U.S. blacklists Israeli hacking tool vendor NSO Group – Reuters

A fence surrounds the U.S. Department of Commerce in Washington October 5, 2013. REUTERS/Mike Theiler
WASHINGTON, Nov 3 (Reuters) – The U.S. Commerce Department added Israel's NSO Group and Candiru to its trade blacklist on Wednesday, saying they sold spyware to foreign governments that used the equipment to target government officials, journalists and others.
Positive Technologies of Russia, and Computer Security Initiative Consultancy PTE LTD, from Singapore, were also listed. The Department said they trafficked in cyber tools used to gain unauthorized access to computer networks.
The companies' addition to the list, for engaging in activities contrary to U.S. national security or foreign policy interests, means that exports to them from U.S counterparts are restricted. It for instance makes it far harder for U.S. security researchers to sell them information about computer vulnerabilities.
"We are not taking action against countries or governments where these entities are located," said a spokesperson for the U.S. State Department.
Suppliers will need to apply for a license before selling to them, which is likely to be denied.
In the past, the NSO Group and Candiru have been accused of selling hacking tools to authoritarian regimes. NSO says it only sells its products to law enforcement and intelligence agencies and takes steps to curb abuse.
'DISMAYED'
An NSO spokesperson said the company was "dismayed" by the decision since its technologies "support U.S. national security interests and policies by preventing terrorism and crime, and thus we will advocate for this decision to be reversed."
NSO will present information regarding its "rigorous" compliance and human rights programs, "which already resulted in multiple terminations of contacts with government agencies that misused our products," the spokesperson said in an e-mailed statement to Reuters.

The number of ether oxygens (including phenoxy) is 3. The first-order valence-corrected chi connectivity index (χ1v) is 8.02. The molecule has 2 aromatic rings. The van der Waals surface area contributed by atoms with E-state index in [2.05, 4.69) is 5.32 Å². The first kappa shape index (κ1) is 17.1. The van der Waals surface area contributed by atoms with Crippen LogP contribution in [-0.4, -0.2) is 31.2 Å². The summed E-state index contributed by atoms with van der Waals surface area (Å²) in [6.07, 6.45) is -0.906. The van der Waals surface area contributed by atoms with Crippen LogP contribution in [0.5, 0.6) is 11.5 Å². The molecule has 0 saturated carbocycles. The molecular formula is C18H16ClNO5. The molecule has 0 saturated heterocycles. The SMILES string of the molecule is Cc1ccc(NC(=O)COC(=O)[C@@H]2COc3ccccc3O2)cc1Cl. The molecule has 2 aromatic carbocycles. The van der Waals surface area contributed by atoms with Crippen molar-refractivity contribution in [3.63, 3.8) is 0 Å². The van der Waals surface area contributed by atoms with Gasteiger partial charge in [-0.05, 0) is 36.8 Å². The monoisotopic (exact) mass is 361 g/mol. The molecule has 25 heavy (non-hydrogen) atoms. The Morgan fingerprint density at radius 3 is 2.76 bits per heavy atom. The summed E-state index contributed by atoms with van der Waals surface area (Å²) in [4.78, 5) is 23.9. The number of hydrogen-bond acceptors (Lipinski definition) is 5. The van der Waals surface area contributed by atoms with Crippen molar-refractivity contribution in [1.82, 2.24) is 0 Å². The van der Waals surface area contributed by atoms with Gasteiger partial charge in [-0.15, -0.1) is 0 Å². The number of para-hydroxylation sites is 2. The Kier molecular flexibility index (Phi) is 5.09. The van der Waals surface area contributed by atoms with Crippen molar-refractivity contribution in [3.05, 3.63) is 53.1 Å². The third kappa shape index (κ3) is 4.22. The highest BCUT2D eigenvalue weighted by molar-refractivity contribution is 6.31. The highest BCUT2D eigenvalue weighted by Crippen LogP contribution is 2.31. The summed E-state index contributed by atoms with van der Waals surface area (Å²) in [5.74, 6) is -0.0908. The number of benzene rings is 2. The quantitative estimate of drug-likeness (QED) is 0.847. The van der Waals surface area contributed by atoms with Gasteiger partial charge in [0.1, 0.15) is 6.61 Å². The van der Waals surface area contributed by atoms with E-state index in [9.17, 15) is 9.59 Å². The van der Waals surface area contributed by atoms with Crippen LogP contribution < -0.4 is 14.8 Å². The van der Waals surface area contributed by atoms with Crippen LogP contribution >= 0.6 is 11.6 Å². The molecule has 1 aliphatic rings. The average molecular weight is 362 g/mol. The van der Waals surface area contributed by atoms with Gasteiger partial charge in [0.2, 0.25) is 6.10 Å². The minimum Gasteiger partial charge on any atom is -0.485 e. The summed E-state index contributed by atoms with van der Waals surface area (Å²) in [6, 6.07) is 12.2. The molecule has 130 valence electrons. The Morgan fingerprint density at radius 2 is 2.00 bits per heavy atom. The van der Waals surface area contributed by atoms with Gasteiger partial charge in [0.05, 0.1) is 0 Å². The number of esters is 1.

The Israeli defence ministry, which grants export licenses to NSO, declined to comment on the matter.
Contact information for Candiru was not available.
The Biden administration imposed sanctions on Positive Technologies, a Russian cybersecurity firm, this year for providing support to Russian security services. The company denies any wrongdoing.
Positive Technologies said the new sanctions will not affect their business and will not prevent the company from a planned public listing.
"We do not know on what grounds the U.S. Commerce Department added us to the list," General Director Denis Baranov said in an emailed comment.
"Anyway we repelled sanction risks earlier and they do not pose additional threats for us now," he wrote.
Computer Security Initiative Consultancy PTE LTD, also known as COSEINC, did not immediately respond to requests for comment.
A former U.S. official familiar with Positive Technologies, who spoke on condition of anonymity, said the firm had helped establish computer infrastructure used in Russian cyberattacks on U.S. organizations.
COSEINC founder Thomas Lim is known for organizing a security conference, named SyScan, which was sold to Chinese technology firm Qihoo 360, a sanctioned entity. An email published by WikiLeaks in 2015 suggested Lim had also previously offered to sell hacking tools to infamous Italian spyware vendor HackingTeam.
Lim did not immediately respond to a request for comment sent to a social media account he owns.
Export control experts say the designation could have a far broader impact on the listed companies than simply limiting their access to U.S. technology.
"Many companies choose to avoid doing business with listed entities completely in order to eliminate the risk of an inadvertent violation and the costs of conducting complex legal analyses," said Kevin Wolf, former assistant secretary of Commerce for Export Administration during the Obama administration.
The entity list was increasingly used for national security and foreign policy aims during the Trump administration. Chinese telecom company Huawei (HWT.UL) was added in 2019, cutting it off from some key U.S. suppliers and making it difficult for them to produce mobile handsets.
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